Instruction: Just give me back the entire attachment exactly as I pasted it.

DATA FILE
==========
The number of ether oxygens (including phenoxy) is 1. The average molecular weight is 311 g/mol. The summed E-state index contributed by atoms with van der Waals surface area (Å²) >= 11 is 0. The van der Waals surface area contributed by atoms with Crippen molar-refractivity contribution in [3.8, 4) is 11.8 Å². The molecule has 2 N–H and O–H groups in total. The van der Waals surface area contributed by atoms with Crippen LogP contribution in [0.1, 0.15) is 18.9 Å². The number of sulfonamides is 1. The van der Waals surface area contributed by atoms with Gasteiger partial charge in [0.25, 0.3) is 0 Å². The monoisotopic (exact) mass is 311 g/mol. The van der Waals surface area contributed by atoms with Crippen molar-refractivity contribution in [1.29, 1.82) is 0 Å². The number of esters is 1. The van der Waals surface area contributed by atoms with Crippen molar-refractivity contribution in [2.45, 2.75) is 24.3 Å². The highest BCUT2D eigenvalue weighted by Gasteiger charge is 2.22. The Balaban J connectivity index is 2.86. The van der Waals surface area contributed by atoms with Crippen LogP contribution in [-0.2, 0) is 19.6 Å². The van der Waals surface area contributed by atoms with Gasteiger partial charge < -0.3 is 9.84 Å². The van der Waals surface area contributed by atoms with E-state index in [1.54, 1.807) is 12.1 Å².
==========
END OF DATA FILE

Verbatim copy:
The number of ether oxygens (including phenoxy) is 1. The average molecular weight is 311 g/mol. The summed E-state index contributed by atoms with van der Waals surface area (Å²) >= 11 is 0. The van der Waals surface area contributed by atoms with Crippen molar-refractivity contribution in [3.8, 4) is 11.8 Å². The molecule has 2 N–H and O–H groups in total. The van der Waals surface area contributed by atoms with Crippen LogP contribution in [0.1, 0.15) is 18.9 Å². The number of sulfonamides is 1. The van der Waals surface area contributed by atoms with Gasteiger partial charge in [0.25, 0.3) is 0 Å². The monoisotopic (exact) mass is 311 g/mol. The van der Waals surface area contributed by atoms with Crippen molar-refractivity contribution in [1.29, 1.82) is 0 Å². The number of esters is 1. The van der Waals surface area contributed by atoms with Crippen molar-refractivity contribution in [2.45, 2.75) is 24.3 Å². The highest BCUT2D eigenvalue weighted by Gasteiger charge is 2.22. The Balaban J connectivity index is 2.86. The van der Waals surface area contributed by atoms with Crippen LogP contribution in [-0.2, 0) is 19.6 Å². The van der Waals surface area contributed by atoms with Gasteiger partial charge < -0.3 is 9.84 Å². The van der Waals surface area contributed by atoms with E-state index in [1.54, 1.807) is 12.1 Å².